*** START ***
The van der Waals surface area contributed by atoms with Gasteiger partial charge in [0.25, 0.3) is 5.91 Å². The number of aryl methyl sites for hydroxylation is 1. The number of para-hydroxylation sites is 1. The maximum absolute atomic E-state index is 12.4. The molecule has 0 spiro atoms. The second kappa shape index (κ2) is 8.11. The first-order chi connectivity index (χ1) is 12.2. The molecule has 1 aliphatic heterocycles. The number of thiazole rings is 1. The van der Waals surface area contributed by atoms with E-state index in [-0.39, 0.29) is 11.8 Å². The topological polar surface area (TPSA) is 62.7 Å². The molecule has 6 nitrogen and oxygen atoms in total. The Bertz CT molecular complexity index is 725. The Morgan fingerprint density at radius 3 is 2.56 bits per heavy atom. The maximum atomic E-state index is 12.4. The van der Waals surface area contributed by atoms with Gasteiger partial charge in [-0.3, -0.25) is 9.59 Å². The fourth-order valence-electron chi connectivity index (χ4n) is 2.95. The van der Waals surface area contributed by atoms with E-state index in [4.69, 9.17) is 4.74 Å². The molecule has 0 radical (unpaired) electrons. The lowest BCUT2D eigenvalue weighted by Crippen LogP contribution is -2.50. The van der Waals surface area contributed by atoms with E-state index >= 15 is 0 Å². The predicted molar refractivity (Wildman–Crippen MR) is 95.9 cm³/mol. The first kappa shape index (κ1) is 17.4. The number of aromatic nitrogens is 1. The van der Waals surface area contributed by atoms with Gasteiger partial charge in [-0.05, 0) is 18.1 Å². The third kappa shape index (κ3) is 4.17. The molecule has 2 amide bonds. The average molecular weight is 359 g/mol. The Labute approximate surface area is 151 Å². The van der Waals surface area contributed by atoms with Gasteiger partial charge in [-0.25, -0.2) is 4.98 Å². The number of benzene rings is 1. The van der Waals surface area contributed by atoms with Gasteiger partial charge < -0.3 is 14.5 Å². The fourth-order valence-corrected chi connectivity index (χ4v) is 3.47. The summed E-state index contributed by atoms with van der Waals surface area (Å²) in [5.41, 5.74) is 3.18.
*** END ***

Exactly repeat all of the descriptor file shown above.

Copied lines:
The van der Waals surface area contributed by atoms with Gasteiger partial charge in [0.25, 0.3) is 5.91 Å². The number of aryl methyl sites for hydroxylation is 1. The number of para-hydroxylation sites is 1. The maximum absolute atomic E-state index is 12.4. The molecule has 0 spiro atoms. The second kappa shape index (κ2) is 8.11. The first-order chi connectivity index (χ1) is 12.2. The molecule has 1 aliphatic heterocycles. The number of thiazole rings is 1. The van der Waals surface area contributed by atoms with E-state index in [-0.39, 0.29) is 11.8 Å². The topological polar surface area (TPSA) is 62.7 Å². The molecule has 6 nitrogen and oxygen atoms in total. The Bertz CT molecular complexity index is 725. The Morgan fingerprint density at radius 3 is 2.56 bits per heavy atom. The maximum atomic E-state index is 12.4. The van der Waals surface area contributed by atoms with Gasteiger partial charge in [-0.3, -0.25) is 9.59 Å². The fourth-order valence-electron chi connectivity index (χ4n) is 2.95. The van der Waals surface area contributed by atoms with E-state index in [4.69, 9.17) is 4.74 Å². The molecule has 0 radical (unpaired) electrons. The lowest BCUT2D eigenvalue weighted by Crippen LogP contribution is -2.50. The van der Waals surface area contributed by atoms with E-state index >= 15 is 0 Å². The predicted molar refractivity (Wildman–Crippen MR) is 95.9 cm³/mol. The first kappa shape index (κ1) is 17.4. The number of aromatic nitrogens is 1. The van der Waals surface area contributed by atoms with Gasteiger partial charge in [-0.05, 0) is 18.1 Å². The third kappa shape index (κ3) is 4.17. The molecule has 2 amide bonds. The average molecular weight is 359 g/mol. The Labute approximate surface area is 151 Å². The van der Waals surface area contributed by atoms with Gasteiger partial charge in [-0.25, -0.2) is 4.98 Å². The number of benzene rings is 1. The van der Waals surface area contributed by atoms with Gasteiger partial charge < -0.3 is 14.5 Å². The fourth-order valence-corrected chi connectivity index (χ4v) is 3.47. The summed E-state index contributed by atoms with van der Waals surface area (Å²) in [5.41, 5.74) is 3.18.